Despite improved performance, the aircraft’s acoustic equipment still did not satisfy the military. For five years, the US Navy conducted research on the creation of a new automated data processing system and control of search equipment, and not only hydroacoustic. The final version of the A-NEW system also did not fully meet the tasks set, however, A-NEW turned out to be the best option offered by the industry. The platform for this complex was the next modification of P-3С. Built 143 machines.

P-3S became the first PLO aircraft in the world with a centralized computer for processing information from a search and navigation system. In addition, the computer issued commands to reset the RSL and the use of weapons. The use of computers and the AQA-7 acoustic processor dramatically increased the operating efficiency of the sonar complex — information from the 31 buoy was simultaneously processed, while the AQA-5 allowed to “listen” to no more than 16 buoys.

The capabilities of the aircraft to detect surface targets were expanded by installing a low-level television system instead of the searchlight used on the R-3А / В and the new ARS-115 radar. Digital communications equipment allowed the exchange of information with other aircraft, ships and coastal command posts. The pilot set the indicator of a tactical situation. Fully updated navigation and radio equipment.

Basic patrol aircraft P-3 "Orion"

During operation, the aircraft continued to continuously improve. The composition of the airborne weapons included RCC "Harpoon" and a number of improvements related to acoustic search engines. At the beginning of the 90-x, the AGM-84 SLAM missiles designed to destroy ground targets were put into service with the Orion. In addition, the possibility of suspension on the inner wing pylon of the container with EW equipment AN / ALQ-78.
The result was a multi-purpose strike aircraft capable of autonomously searching and hitting surface, underwater and ground targets.

In the middle of the 1980-x, which came at the height of the opposition between the fleets of NATO and the USSR, the Orions were in service with the 24-x combat and one combat training squadron of the US Navy.

The squadrons organized organizationally into five patrol aircraft wings of the base aviation. The two wings were part of the air forces of the Atlantic fleet and had six squadrons, the three remaining wings had four squadrons of P-3 and were part of the air forces of the Pacific fleet.

As the early "Orion" became obsolete as PLO aircraft were transferred for storage at Davis-Montand, as well as were re-equipped for other tasks.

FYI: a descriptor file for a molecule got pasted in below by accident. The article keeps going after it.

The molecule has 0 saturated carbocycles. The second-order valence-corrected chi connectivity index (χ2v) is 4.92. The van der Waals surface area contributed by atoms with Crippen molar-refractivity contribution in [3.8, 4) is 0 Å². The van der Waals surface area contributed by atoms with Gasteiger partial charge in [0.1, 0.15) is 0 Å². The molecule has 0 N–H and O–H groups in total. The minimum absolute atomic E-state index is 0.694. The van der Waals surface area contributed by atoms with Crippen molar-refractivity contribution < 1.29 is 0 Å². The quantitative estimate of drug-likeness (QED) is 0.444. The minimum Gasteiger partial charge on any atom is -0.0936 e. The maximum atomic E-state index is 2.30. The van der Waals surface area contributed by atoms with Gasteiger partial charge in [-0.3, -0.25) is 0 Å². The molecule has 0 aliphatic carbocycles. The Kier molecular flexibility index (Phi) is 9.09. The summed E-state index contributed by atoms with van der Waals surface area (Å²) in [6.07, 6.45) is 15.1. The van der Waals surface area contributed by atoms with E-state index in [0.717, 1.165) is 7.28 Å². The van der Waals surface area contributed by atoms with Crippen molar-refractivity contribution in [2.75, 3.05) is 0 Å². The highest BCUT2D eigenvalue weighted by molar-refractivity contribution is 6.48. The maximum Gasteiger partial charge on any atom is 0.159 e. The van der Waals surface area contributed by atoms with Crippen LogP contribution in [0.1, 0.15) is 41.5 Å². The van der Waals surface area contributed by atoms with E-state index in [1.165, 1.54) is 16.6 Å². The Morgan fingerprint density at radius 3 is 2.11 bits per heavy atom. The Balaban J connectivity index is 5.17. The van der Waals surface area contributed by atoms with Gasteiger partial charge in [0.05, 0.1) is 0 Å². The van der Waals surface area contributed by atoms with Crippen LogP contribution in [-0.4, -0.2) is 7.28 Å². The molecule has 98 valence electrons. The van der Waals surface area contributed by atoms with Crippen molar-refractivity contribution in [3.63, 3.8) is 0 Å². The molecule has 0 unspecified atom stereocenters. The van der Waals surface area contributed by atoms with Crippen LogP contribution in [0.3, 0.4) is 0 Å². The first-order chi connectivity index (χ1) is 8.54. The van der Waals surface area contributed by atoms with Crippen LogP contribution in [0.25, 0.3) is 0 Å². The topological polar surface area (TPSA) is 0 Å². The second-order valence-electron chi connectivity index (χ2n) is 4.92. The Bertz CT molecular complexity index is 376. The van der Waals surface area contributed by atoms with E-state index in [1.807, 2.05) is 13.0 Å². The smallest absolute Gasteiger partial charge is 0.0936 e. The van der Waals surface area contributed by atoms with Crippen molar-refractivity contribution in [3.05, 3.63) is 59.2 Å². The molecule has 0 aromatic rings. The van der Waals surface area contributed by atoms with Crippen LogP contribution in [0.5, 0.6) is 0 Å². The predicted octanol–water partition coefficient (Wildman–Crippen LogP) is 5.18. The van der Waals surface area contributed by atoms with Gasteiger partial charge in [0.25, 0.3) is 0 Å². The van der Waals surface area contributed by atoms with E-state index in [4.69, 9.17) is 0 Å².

There are many different aircraft options: EP-ZA for testing electronic equipment, electronic “aggressor” for conducting exercises, EP-ZE “Eris” electronic reconnaissance aircraft, NP-3A / B flying laboratory, oceanographic and geomagnetic research aircraft RP-3A / D, training TR-ZA, transport UP-ZA / B, VP-ZA for VIP traffic and weather reconnaissance aircraft WP-3A.

EP-ZE "Eris"

Created on the basis of the P-3В - DRLO P-3AEW aircraft - equipped with an aviation early warning and detection system, intended for the US Customs Service.

From June 1988-th to 1993-th customs officers received a total of four P-3, equipped with radar AN / APS-138 (similar to the radar E-2C "Hokai"). Aircraft are used to detect, track and coordinate the interception of drug smuggling operations.

DRLO aircraft P-3AEW

Four anti-submarine "Orion" upgraded to version P-3A (CS) to control the airspace of the United States in order to curb the illegal delivery of goods, first of all - drugs, light aircraft.

Google Earth Satellite Image: US Customs Planes at the Costa Rica Airfield

The vehicles are equipped with AN / APG-60 radar (installed in the nose of the aircraft), which has better air target detection performance than the original P-3A station. In addition, radio equipment operating on the frequencies of the US Customs and Coast Guard is installed.

Twelve obsolete RWAs were purchased by the US Forest Service in 1989, nine of them donated to Aico Union Corporation in Chico, California, for conversion to fire-fighting aircraft. In the 2010, Aego Union operated seven P-3A / RADSII along with the modernized Neptune and C-54. "Orions" are used to extinguish fires since 1990, and have proven to be an excellent fire-fighting agent. The maneuverability of the aircraft and the high power of the power plant make it possible to fly in the conditions of very rough terrain and reliably throw off the extinguishing mixture.

P-3 of various modifications were transferred in significant quantities to US allies.
The aircraft is in service with Argentina, Australia, Brazil, Chile, Greece, Japan, the Netherlands, New Zealand, Norway, Iran, Pakistan, Portugal, South Korea, Spain, Thailand.

The Japanese naval self-defense forces rank second in the world in the number of "Orions" after the US Navy. Orion chose the Japanese to replace the Neptunes in August of the 1977. Having a developed aviation and electronic industry, they preferred to establish licensed production, rather than buying finished products in the United States.